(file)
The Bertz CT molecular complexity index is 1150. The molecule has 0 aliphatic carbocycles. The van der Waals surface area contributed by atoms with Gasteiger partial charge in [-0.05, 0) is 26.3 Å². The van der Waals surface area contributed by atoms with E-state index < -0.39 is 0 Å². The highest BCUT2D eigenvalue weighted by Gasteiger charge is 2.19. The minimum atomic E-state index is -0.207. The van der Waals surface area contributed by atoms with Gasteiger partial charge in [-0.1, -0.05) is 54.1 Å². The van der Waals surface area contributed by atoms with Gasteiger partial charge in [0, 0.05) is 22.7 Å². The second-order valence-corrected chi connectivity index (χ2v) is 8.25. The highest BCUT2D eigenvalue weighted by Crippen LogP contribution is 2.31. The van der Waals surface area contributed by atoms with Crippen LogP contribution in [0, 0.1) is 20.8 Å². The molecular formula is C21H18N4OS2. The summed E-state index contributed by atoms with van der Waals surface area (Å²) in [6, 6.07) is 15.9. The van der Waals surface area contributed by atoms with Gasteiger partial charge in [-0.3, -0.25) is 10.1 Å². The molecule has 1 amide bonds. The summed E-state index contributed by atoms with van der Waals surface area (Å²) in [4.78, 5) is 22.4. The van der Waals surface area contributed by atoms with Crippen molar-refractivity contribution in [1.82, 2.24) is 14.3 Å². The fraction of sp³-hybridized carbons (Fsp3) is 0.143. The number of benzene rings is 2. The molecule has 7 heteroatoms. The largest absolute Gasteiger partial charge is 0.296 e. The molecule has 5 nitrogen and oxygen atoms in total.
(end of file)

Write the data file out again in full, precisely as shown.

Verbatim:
The Bertz CT molecular complexity index is 1150. The molecule has 0 aliphatic carbocycles. The van der Waals surface area contributed by atoms with Gasteiger partial charge in [-0.05, 0) is 26.3 Å². The van der Waals surface area contributed by atoms with E-state index < -0.39 is 0 Å². The highest BCUT2D eigenvalue weighted by Gasteiger charge is 2.19. The minimum atomic E-state index is -0.207. The van der Waals surface area contributed by atoms with Gasteiger partial charge in [-0.1, -0.05) is 54.1 Å². The van der Waals surface area contributed by atoms with Gasteiger partial charge in [0, 0.05) is 22.7 Å². The second-order valence-corrected chi connectivity index (χ2v) is 8.25. The highest BCUT2D eigenvalue weighted by Crippen LogP contribution is 2.31. The van der Waals surface area contributed by atoms with Crippen LogP contribution in [0, 0.1) is 20.8 Å². The molecular formula is C21H18N4OS2. The summed E-state index contributed by atoms with van der Waals surface area (Å²) in [6, 6.07) is 15.9. The van der Waals surface area contributed by atoms with Gasteiger partial charge in [-0.3, -0.25) is 10.1 Å². The molecule has 1 amide bonds. The summed E-state index contributed by atoms with van der Waals surface area (Å²) in [4.78, 5) is 22.4. The van der Waals surface area contributed by atoms with Crippen molar-refractivity contribution in [1.82, 2.24) is 14.3 Å². The fraction of sp³-hybridized carbons (Fsp3) is 0.143. The number of benzene rings is 2. The molecule has 7 heteroatoms. The largest absolute Gasteiger partial charge is 0.296 e. The molecule has 5 nitrogen and oxygen atoms in total.